Jones and Osborn-Lumpkin (2013) noted that many Black female junior scholars have private and early career development program designed to address socialization issues through individual and all grouped mentoring. This descriptive qualitative study investigates the importance and effectiveness of a research boot camp-like experiences in the form of an early career professional development program. The results suggest that while traditional socialization activity fail to include knowledge about writing and publishing as well as provision for development, a professional and personal network of Black female faculty identity as crucial for success. Furthermore, Genoa (2016) studied the experiences and reflections of six educators’ leadership mentoring conditions. The participants in the study were Black women who were selected by faculty based on academic performance. The research enabled educational leadership candidates to serve as the researcher and participated actively in searching for better and different route to culturally lead and teach effectively in inner city school predominantly taught and lead by white teachers and principals. The educational leadership participants and the candidates engaged in lively discourse about pedagogy, practice, and support that promoted cultural responsibility. The data include conservation, informal interview and reflective analysis.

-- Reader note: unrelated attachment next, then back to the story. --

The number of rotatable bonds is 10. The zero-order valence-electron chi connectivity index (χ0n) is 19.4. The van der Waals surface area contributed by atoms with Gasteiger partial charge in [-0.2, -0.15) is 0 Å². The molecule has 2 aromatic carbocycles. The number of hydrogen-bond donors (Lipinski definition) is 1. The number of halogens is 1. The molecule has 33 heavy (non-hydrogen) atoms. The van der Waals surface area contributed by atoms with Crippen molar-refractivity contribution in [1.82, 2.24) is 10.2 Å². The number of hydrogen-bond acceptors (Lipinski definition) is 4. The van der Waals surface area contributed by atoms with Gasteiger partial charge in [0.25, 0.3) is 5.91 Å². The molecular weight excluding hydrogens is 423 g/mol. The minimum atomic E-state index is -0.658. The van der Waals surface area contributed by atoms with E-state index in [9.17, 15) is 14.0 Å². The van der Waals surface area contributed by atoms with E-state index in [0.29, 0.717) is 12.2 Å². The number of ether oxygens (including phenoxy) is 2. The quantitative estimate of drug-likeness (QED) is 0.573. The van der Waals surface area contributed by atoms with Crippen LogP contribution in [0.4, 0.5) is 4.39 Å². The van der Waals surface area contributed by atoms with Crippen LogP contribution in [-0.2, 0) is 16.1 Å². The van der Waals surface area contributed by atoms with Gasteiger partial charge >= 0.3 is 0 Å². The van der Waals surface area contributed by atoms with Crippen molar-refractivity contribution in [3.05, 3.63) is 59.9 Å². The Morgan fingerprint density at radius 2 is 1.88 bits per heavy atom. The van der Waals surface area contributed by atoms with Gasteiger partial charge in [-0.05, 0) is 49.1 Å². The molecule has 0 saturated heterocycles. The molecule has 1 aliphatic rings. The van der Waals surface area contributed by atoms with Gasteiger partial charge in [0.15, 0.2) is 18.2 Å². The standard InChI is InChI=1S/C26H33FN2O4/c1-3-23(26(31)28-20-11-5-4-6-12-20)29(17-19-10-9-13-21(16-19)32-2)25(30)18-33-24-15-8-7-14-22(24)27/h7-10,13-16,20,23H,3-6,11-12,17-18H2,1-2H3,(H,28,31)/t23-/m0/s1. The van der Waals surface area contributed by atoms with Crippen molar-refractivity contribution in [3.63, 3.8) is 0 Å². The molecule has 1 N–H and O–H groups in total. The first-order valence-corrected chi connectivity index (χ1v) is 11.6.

Copeland and Calhoun (2014) conducted a study to investigate the mentoring experiences of women superintendents in southeastern states. The participants included in the study were thirty-nine women superintendents and eight females’ superintendents who were purposefully selected. The findings of the study suggest that women had positive mentoring experiences that included the importance of having a female mentor and establishing a support system. The findings also suggest that social-emotional based elements for effective mentoring were related to challenge, support, and encouragement of other female educational leaders through both formal and informal mentoring.